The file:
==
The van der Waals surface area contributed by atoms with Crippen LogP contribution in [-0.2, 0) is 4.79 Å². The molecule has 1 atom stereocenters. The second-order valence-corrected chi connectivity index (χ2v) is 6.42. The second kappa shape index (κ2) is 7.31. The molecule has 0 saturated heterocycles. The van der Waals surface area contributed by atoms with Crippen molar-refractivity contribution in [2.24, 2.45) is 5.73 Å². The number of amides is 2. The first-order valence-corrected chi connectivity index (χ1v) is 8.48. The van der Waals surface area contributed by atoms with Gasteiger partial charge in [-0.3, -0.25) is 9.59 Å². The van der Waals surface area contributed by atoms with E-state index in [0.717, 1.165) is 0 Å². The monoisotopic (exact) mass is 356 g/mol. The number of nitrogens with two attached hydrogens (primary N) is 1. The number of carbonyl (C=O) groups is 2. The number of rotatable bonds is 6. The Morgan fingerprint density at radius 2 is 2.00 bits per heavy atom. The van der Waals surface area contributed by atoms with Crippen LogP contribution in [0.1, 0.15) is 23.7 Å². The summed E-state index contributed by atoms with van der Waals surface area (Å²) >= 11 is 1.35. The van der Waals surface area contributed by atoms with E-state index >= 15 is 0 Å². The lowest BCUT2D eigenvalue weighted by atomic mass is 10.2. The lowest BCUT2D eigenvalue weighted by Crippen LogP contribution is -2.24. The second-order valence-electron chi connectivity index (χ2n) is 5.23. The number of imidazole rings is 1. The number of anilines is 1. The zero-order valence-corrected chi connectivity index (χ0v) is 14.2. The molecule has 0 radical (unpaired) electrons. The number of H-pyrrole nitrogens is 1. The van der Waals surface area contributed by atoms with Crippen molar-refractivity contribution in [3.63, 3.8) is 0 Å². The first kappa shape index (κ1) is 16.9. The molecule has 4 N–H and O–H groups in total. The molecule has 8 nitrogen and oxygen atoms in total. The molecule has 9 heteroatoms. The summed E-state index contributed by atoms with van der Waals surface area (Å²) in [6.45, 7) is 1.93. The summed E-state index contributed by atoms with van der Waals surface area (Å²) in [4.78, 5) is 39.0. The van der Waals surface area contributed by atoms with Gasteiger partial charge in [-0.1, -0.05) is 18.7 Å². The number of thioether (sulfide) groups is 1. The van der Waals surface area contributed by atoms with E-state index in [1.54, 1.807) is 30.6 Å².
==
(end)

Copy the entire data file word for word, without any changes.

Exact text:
The van der Waals surface area contributed by atoms with Crippen LogP contribution in [-0.2, 0) is 4.79 Å². The molecule has 1 atom stereocenters. The second-order valence-corrected chi connectivity index (χ2v) is 6.42. The second kappa shape index (κ2) is 7.31. The molecule has 0 saturated heterocycles. The van der Waals surface area contributed by atoms with Crippen molar-refractivity contribution in [2.24, 2.45) is 5.73 Å². The number of amides is 2. The first-order valence-corrected chi connectivity index (χ1v) is 8.48. The van der Waals surface area contributed by atoms with Gasteiger partial charge in [-0.3, -0.25) is 9.59 Å². The van der Waals surface area contributed by atoms with E-state index in [0.717, 1.165) is 0 Å². The monoisotopic (exact) mass is 356 g/mol. The number of nitrogens with two attached hydrogens (primary N) is 1. The number of carbonyl (C=O) groups is 2. The number of rotatable bonds is 6. The Morgan fingerprint density at radius 2 is 2.00 bits per heavy atom. The van der Waals surface area contributed by atoms with Crippen LogP contribution in [0.1, 0.15) is 23.7 Å². The summed E-state index contributed by atoms with van der Waals surface area (Å²) >= 11 is 1.35. The van der Waals surface area contributed by atoms with E-state index >= 15 is 0 Å². The lowest BCUT2D eigenvalue weighted by atomic mass is 10.2. The lowest BCUT2D eigenvalue weighted by Crippen LogP contribution is -2.24. The second-order valence-electron chi connectivity index (χ2n) is 5.23. The number of imidazole rings is 1. The number of anilines is 1. The zero-order valence-corrected chi connectivity index (χ0v) is 14.2. The molecule has 0 radical (unpaired) electrons. The number of H-pyrrole nitrogens is 1. The van der Waals surface area contributed by atoms with Crippen molar-refractivity contribution in [3.63, 3.8) is 0 Å². The first kappa shape index (κ1) is 16.9. The molecule has 4 N–H and O–H groups in total. The molecule has 8 nitrogen and oxygen atoms in total. The molecule has 9 heteroatoms. The summed E-state index contributed by atoms with van der Waals surface area (Å²) in [6.45, 7) is 1.93. The summed E-state index contributed by atoms with van der Waals surface area (Å²) in [4.78, 5) is 39.0. The van der Waals surface area contributed by atoms with Gasteiger partial charge in [-0.1, -0.05) is 18.7 Å². The number of thioether (sulfide) groups is 1. The van der Waals surface area contributed by atoms with E-state index in [1.54, 1.807) is 30.6 Å².